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Book Review: Hidden Treasure

I’ve been going through a period of anxiety. I’ll get to that more in another post, I swear, but for the time being, I want to share something with you. Because I know we are all working through our own crap on some level. It may not be anxiety for you, but whatever it is, I’m betting you have a beast that rears its head that you’d like to straight-up slap with an open hand while wearing your high school name ring. So here we go.

Hidden Treasure: A Book Review

Every so often I get asked to review a book for an upcoming release. If it looks interesting, I read it – and then if it’s good, I share it here. I think it’s no surprise that this book, Hidden Treasure, found its way into my hands and that I’m able to share it here with you.

Hidden Treasure asks you to take a very clear, honest look at yourself. The author, Alice McDowell, Ph.D., shows readers five personality patterns or “character structures” and how to break free of them to release blockages and discover your true self. If that sounds like a book you’d run screaming from or put back on the shelf, stay with me – the book is science-driven, and when you take the tests to discover your personal character structures and what they entail, will begin to make a lot of sense.

You have to come at this book with an open mind. Be aware of feeling defensive when reading; you have to remind yourself that all of this is normal, that you are not your character structure. You have to be willing to work through your own sludge. Everyone has sludge. Yes, even him. Yes, even her. It may look different, but it’s sludge, nonetheless. And if we don’t want it holding us back any longer then we have to be okay with pulling on our boots and wading through some shit for a bit.

Working through the book is a process and you’ll have to be willing to go within yourself to places that are not very comfortable, pry open doors you have closed, and poke around through the cobwebs. I once thought it was useless or a waste of time to go back and rehash things from the past – we’ve moved on, right? But this book taught me that it’s not only helpful to do so, but it’s absolutely mandatory. Everyone should do it. It’s the only way to understand our behaviors, break away from old patterns, and free ourselves of dead emotional weight.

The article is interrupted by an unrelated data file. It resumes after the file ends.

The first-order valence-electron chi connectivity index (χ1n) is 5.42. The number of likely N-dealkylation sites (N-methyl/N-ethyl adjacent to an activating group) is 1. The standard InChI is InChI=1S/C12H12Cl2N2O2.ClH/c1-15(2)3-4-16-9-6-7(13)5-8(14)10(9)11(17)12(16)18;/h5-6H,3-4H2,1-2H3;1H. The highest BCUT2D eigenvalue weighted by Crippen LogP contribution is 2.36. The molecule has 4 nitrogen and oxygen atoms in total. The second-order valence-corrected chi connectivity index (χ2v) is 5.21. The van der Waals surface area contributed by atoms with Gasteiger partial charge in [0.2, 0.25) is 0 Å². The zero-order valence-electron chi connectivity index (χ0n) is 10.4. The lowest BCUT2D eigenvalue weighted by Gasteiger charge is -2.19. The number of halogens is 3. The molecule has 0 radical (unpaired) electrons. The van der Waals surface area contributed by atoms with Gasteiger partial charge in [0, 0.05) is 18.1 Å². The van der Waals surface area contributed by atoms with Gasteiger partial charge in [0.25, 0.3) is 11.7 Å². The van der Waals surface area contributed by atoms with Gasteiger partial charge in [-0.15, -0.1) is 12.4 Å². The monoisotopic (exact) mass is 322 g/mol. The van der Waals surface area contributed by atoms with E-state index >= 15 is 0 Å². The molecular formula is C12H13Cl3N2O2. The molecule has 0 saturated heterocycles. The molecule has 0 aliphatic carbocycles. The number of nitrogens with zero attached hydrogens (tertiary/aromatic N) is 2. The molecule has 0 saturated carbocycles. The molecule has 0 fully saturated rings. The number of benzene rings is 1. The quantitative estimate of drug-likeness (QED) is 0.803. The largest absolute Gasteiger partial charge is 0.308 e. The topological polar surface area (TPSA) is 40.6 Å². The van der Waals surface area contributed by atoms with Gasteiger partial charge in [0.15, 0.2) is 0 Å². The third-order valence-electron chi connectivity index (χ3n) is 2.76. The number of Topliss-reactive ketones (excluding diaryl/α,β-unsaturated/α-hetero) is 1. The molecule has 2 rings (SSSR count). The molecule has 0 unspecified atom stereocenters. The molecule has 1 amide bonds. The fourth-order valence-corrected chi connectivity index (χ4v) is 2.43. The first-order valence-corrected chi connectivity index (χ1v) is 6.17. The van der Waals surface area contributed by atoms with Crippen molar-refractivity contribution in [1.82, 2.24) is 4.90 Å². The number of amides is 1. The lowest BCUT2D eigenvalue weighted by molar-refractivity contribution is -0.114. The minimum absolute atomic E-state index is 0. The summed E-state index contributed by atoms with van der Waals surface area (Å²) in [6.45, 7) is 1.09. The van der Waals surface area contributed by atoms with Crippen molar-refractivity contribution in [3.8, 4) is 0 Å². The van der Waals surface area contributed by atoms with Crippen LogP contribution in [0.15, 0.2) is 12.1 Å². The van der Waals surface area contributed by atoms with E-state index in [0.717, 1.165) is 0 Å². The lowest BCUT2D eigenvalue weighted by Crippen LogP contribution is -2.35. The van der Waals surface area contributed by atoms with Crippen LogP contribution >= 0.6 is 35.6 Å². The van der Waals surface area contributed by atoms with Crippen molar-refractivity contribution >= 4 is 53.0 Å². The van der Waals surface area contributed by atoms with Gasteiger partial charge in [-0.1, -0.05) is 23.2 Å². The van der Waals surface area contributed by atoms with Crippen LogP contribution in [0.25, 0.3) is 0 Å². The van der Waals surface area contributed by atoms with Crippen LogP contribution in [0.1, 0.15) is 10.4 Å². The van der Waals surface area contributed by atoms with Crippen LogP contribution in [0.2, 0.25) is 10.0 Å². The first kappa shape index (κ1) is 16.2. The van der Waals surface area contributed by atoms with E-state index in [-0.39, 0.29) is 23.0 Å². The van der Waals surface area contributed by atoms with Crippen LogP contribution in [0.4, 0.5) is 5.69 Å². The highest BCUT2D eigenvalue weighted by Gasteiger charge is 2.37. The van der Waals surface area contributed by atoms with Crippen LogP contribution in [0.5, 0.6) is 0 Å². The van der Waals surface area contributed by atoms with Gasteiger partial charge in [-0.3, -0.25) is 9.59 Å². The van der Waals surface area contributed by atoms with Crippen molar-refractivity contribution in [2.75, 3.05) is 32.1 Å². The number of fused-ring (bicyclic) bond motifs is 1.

The book doesn’t just tell what to do to work through your particular challenges, it also gives the reader exercises to do and even free resources outside of the book. I was surprised learning how much I was holding or carrying from past events or times in my own life, both in my mind and in my body. And although I still have a lot of work to do, it feels good shaking it.

And I think it’s part of my anxiety: I’m holding onto things that aren’t mine to carry, at least not anymore. I don’t think we can deny how blowing past feelings or situations or telling ourselves we’re “fine” affects our health and well-being, and that if we don’t deal with things they will find a way to follow us. Sometimes they gently tap our shoulder or throw a rock in our path to make us trip; other times, they take a sledgehammer to our necks and force us to pay attention. Hopefully, we can beat the sledgehammer.

I’m also coming out of the baby fog and slowly starting to feel like my old self again in some ways, and while it’s a good thing, it’s also a transition – and with that always comes speed bumps and detours. It’s not the first time, and it seems that every time this happens I am pushed to a better place of understanding in my life when it’s all over. While I want to put all my energy into trying to get by and claw my way out of this place, I also know that it’s usually my sign to accept it and get quiet – that energy will start flowing soon enough. To sit with the feeling, get curious about it, and give it what it needs so I can continue to grow.

I’m trying to see the anxiety as a good thing. It’s a sign that it’s another period of growth, which never comes without growing pains. And this is a book that is helping me through. While reading it I felt like it had a hand on my face, lovingly holding it and then every so often, giving it a gentle slap (without the name ring). It’s no picnic, but this book is a huge help. I’d recommend Hidden Treasure to anyone who’s curious to learn more about their own energies and behavior patterns, and how to work with them so you can be your best self.


Alessandra Macaluso is the author of What a Good Eater! , Lucy the Bee and the Healing Honey, and The Real-Deal Bridal Bible. She’s also a Qigong and Tai Chi instructor, and overall wellness advocate. Her work has been featured in several anthologies which can all be found on her Amazon author page, and she has contributed to The Huffington Post, Scary Mommy, TODAY Parents, and many other online publications.

Alessandra is a northerner-turned-southerner, enjoying the south with her children, Penelope and Ciro, and her husband, Greg.

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Thank you very much for reviewing my book and spreading the word. I’m so glad you found it beneficial!
Many blessings

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